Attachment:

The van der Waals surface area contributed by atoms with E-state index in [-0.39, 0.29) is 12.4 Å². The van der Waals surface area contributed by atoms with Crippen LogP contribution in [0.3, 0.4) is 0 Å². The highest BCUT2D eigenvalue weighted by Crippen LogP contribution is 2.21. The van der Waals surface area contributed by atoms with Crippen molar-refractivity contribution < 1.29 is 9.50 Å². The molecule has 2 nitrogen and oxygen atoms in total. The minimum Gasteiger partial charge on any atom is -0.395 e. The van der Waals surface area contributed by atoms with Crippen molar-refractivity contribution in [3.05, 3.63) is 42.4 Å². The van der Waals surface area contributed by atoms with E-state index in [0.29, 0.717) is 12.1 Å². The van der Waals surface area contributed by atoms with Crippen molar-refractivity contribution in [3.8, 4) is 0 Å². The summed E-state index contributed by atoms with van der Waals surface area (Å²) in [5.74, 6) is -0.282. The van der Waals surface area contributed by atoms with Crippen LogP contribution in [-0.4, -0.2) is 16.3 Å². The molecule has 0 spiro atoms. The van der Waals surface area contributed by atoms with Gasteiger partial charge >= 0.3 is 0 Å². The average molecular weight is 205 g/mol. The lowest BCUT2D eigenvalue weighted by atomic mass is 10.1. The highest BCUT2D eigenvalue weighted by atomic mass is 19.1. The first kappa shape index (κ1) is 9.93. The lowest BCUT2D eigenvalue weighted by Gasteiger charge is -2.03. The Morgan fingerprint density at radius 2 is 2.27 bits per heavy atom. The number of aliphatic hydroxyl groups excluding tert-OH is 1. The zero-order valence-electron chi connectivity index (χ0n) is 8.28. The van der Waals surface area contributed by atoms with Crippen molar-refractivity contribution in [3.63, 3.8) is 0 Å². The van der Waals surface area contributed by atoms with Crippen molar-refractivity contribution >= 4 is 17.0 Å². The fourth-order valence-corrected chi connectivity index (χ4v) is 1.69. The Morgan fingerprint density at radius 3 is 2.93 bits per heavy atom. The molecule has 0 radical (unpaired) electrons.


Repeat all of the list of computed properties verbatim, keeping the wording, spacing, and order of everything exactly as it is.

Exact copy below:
The van der Waals surface area contributed by atoms with E-state index in [-0.39, 0.29) is 12.4 Å². The van der Waals surface area contributed by atoms with Crippen LogP contribution in [0.3, 0.4) is 0 Å². The highest BCUT2D eigenvalue weighted by Crippen LogP contribution is 2.21. The van der Waals surface area contributed by atoms with Crippen molar-refractivity contribution < 1.29 is 9.50 Å². The molecule has 2 nitrogen and oxygen atoms in total. The minimum Gasteiger partial charge on any atom is -0.395 e. The van der Waals surface area contributed by atoms with Crippen molar-refractivity contribution in [3.05, 3.63) is 42.4 Å². The van der Waals surface area contributed by atoms with E-state index in [0.29, 0.717) is 12.1 Å². The van der Waals surface area contributed by atoms with Crippen molar-refractivity contribution in [3.8, 4) is 0 Å². The summed E-state index contributed by atoms with van der Waals surface area (Å²) in [5.74, 6) is -0.282. The van der Waals surface area contributed by atoms with Crippen LogP contribution in [-0.4, -0.2) is 16.3 Å². The molecule has 0 spiro atoms. The van der Waals surface area contributed by atoms with Gasteiger partial charge >= 0.3 is 0 Å². The average molecular weight is 205 g/mol. The lowest BCUT2D eigenvalue weighted by atomic mass is 10.1. The highest BCUT2D eigenvalue weighted by atomic mass is 19.1. The first kappa shape index (κ1) is 9.93. The lowest BCUT2D eigenvalue weighted by Gasteiger charge is -2.03. The Morgan fingerprint density at radius 2 is 2.27 bits per heavy atom. The number of aliphatic hydroxyl groups excluding tert-OH is 1. The zero-order valence-electron chi connectivity index (χ0n) is 8.28. The van der Waals surface area contributed by atoms with Crippen molar-refractivity contribution in [3.63, 3.8) is 0 Å². The van der Waals surface area contributed by atoms with Crippen molar-refractivity contribution >= 4 is 17.0 Å². The fourth-order valence-corrected chi connectivity index (χ4v) is 1.69. The Morgan fingerprint density at radius 3 is 2.93 bits per heavy atom. The molecule has 0 radical (unpaired) electrons.